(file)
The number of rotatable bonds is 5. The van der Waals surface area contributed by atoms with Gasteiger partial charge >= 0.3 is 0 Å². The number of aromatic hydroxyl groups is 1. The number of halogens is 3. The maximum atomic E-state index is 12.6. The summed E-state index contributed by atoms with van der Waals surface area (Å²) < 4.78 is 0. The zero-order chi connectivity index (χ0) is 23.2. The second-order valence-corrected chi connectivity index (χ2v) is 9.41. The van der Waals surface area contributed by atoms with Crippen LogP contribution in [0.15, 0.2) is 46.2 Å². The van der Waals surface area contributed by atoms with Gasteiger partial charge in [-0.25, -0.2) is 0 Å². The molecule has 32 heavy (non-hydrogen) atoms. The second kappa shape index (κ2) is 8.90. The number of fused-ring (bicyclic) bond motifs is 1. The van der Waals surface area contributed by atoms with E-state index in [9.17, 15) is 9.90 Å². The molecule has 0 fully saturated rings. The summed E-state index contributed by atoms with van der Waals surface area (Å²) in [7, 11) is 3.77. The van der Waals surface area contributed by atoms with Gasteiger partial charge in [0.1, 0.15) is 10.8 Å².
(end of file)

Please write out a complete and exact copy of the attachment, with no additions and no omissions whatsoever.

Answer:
The number of rotatable bonds is 5. The van der Waals surface area contributed by atoms with Gasteiger partial charge >= 0.3 is 0 Å². The number of aromatic hydroxyl groups is 1. The number of halogens is 3. The maximum atomic E-state index is 12.6. The summed E-state index contributed by atoms with van der Waals surface area (Å²) < 4.78 is 0. The zero-order chi connectivity index (χ0) is 23.2. The second-order valence-corrected chi connectivity index (χ2v) is 9.41. The van der Waals surface area contributed by atoms with Crippen LogP contribution in [0.15, 0.2) is 46.2 Å². The van der Waals surface area contributed by atoms with Gasteiger partial charge in [-0.25, -0.2) is 0 Å². The molecule has 32 heavy (non-hydrogen) atoms. The second kappa shape index (κ2) is 8.90. The number of fused-ring (bicyclic) bond motifs is 1. The van der Waals surface area contributed by atoms with E-state index in [9.17, 15) is 9.90 Å². The molecule has 0 fully saturated rings. The summed E-state index contributed by atoms with van der Waals surface area (Å²) in [7, 11) is 3.77. The van der Waals surface area contributed by atoms with Gasteiger partial charge in [0.1, 0.15) is 10.8 Å².